Soon thousands of Iraq and Afghanistan war veterans will return home, many of them to Virginia, with medical injuries and job placement needs. The Virginia Board of Veterans Services is asking the Governor to help beef up staffing and funding to accommodate the new requests.
Within the past five years alone, the number of claims filed with the veterans board has increased by 42 percent. This has the potential to cripple an agency already bogged down with requests for assistance from vets of wars past.
And although the cost to add more claim agents to serve returning vets will increase significantly, Board of Veterans Services Chairman Thad Jones says to achieve the title of the most veteran-friendly state, Virginia must answer the calls of those service men and women who call it home.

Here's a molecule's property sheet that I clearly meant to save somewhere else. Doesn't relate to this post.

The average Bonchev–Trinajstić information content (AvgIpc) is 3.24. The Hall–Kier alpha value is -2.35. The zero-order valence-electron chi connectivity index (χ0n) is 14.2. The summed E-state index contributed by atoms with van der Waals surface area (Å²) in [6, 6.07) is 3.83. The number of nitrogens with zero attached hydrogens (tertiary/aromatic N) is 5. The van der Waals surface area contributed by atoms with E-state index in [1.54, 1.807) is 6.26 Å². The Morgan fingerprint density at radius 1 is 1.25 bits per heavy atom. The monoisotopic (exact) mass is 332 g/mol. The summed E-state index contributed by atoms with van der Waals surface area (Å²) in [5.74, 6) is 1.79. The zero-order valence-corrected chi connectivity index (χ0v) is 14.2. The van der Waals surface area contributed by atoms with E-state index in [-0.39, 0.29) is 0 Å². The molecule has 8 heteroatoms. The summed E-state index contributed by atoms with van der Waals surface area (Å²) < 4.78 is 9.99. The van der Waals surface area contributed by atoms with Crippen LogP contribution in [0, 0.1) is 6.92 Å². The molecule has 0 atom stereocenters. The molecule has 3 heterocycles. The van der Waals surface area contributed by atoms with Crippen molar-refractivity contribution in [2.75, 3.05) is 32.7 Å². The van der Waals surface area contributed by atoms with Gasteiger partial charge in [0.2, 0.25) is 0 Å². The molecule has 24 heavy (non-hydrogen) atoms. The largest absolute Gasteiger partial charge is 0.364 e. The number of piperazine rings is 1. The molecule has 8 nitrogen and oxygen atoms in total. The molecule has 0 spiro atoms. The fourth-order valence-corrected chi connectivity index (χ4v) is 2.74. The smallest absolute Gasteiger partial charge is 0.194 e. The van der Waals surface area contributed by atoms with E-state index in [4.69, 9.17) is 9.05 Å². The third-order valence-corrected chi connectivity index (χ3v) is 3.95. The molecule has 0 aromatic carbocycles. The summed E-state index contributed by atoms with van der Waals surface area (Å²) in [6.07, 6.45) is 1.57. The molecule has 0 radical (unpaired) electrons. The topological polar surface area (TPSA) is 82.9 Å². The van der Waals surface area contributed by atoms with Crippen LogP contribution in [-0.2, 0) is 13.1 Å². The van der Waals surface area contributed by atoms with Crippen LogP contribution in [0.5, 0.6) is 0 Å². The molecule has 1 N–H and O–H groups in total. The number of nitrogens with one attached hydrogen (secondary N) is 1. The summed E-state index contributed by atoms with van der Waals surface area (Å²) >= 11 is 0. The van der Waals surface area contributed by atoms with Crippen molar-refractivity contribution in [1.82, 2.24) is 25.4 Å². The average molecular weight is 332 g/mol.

"Right now the code is we have to have one claim agent for every 26,000 veterans living in Virginia," Jones says. "And because of the workload, you know, the troops coming back from Afghanistan and Iraq -- that's a heavy workload."
The low number of staff members makes for a very lengthy wait time before veterans receive help. Board members also say the state's two veterans care centers need to increase staff and financial resources.
The new rules create a long-awaited regulatory framework for what has become a popular and industry made up of over 150 food trucks.
Thirteen first-time Democratic candidates said yesterday that they hoped to unseat Northern Virginia Republicans as part of a plan to get closer to a majority in the House of Delegates.